The recently elected Queensland Labor Government is fulfilling its election promise of a FIFO inquiry.  The Inquiry is being led by Jim Pearce a former miner.  The terms of reference for the Inquiry are here.   As well, they are published below.  Submissions MUST be in by 25 May.

As if this is not sufficiently controversial, Pearce spoke in the Queensland Parliament this week of the exploitative work practices of the mining companies - causing even more furore.  
A big thanks to the Galilee Basin Alliance 
who emailed the Pearce speech and set off this post.


Fly in, fly out and other long distance commuting work practices in regional Queensland

Terms of Reference

The inquiry was referred to the committee by the Legislative Assembly on 27 March 2015. 
The Legislative Assembly has requested the committee:
1.  Inquire into and report on fly-in, fly-out (FIFO) and other long distance commuting work practices in regional Queensland.
2.  That, in undertaking this inquiry, the committee should consider the following issues:
  • The health impacts on workers and their families from long-distance commuting, particularly mental health impacts, and the provision of health services in mining communities;
  • The effects on families of rostering practices in mines using FIFO workforces;
  • The extent and projected growth in FIFO work practices by region and industry;
  • The costs and/or benefits and structural incentives and disincentives, including tax settings, for  companies choosing a FIFO workforce;
  • The effect of a 100% non-resident FIFO workforce on established communities; including community wellbeing, the price of housing and availability, and access to services and infrastructure;
  • The quality of housing provided in accommodation villages for FIFO workforces;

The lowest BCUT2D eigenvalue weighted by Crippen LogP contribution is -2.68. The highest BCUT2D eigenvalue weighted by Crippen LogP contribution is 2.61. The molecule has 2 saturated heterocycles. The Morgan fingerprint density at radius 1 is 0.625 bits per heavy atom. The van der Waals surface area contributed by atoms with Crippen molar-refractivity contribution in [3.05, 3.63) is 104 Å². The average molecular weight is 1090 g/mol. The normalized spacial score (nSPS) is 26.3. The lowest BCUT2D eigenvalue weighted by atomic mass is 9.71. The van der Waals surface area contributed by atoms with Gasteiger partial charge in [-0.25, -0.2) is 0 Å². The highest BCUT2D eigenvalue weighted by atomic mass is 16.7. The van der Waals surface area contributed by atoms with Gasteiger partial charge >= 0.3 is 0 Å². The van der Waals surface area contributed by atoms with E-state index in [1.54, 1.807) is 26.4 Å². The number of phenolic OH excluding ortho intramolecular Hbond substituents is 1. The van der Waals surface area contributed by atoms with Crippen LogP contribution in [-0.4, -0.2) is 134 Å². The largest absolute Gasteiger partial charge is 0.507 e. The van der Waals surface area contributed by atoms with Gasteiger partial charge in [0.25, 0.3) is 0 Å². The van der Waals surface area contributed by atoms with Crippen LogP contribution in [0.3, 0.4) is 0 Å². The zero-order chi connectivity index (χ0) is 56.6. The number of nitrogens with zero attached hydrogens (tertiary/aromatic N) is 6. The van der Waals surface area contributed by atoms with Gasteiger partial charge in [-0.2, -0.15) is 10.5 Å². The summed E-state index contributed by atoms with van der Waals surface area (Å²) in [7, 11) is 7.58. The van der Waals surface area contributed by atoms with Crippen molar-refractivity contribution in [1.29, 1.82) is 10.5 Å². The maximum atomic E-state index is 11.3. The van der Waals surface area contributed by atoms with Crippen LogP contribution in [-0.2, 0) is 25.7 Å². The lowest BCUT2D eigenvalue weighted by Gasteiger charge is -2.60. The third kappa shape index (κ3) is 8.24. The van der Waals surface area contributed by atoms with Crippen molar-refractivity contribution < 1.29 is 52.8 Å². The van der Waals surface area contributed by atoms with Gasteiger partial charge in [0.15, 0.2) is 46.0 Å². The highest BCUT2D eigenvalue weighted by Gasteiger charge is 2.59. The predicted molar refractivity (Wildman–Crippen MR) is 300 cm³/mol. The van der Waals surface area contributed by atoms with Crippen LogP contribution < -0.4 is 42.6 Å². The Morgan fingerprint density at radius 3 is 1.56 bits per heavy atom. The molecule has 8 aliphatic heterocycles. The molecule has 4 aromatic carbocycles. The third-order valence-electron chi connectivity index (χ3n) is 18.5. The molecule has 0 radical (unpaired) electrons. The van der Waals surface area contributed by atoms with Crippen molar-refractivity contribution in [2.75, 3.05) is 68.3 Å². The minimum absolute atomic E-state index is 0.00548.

• Strategies to optimise the FIFO experience for employees and their families, communities and industry;
  • The commuting practices for FIFO workforces, including the amount of time spent travelling, the methods of transportation, and adequacy of compensation paid for commuting travel times;
  • The effectiveness of current responses to impacts of FIFO workforces of the Commonwealth, State and Local Governments; and
  • Any other related matter.

3.   Further, that the committee seek public submissions and consult with key stakeholders including local communities, resource companies, unions and local government.
4.   Further, that the committee report to the Legislative Assembly by 30 September 2015.


The Committee invites submissions addressing the terms of reference, from all interested parties.  Guidelines for making a submission to a parliamentary committee are available here: Guide to making a submission.
Closing date for written submissions is Monday 25 May 2015 by 4.00pm.  Submissions should be sent to:
Post:     Research Director
             Infrastructure, Planning and Natural Resources Committee
             Parliament House
             George Street            
             Brisbane Qld 4000  

Inquiry timeline

Submissions close:   Monday 25 May 2015
Public departmental briefing:Wednesday 20 May 2015
Public hearing in Brisbane:   Wednesday 3 June 2015 (tbc)
Regional public hearingsJune 2015 (tbc)
Reporting due:   Wednesday 30 September 2015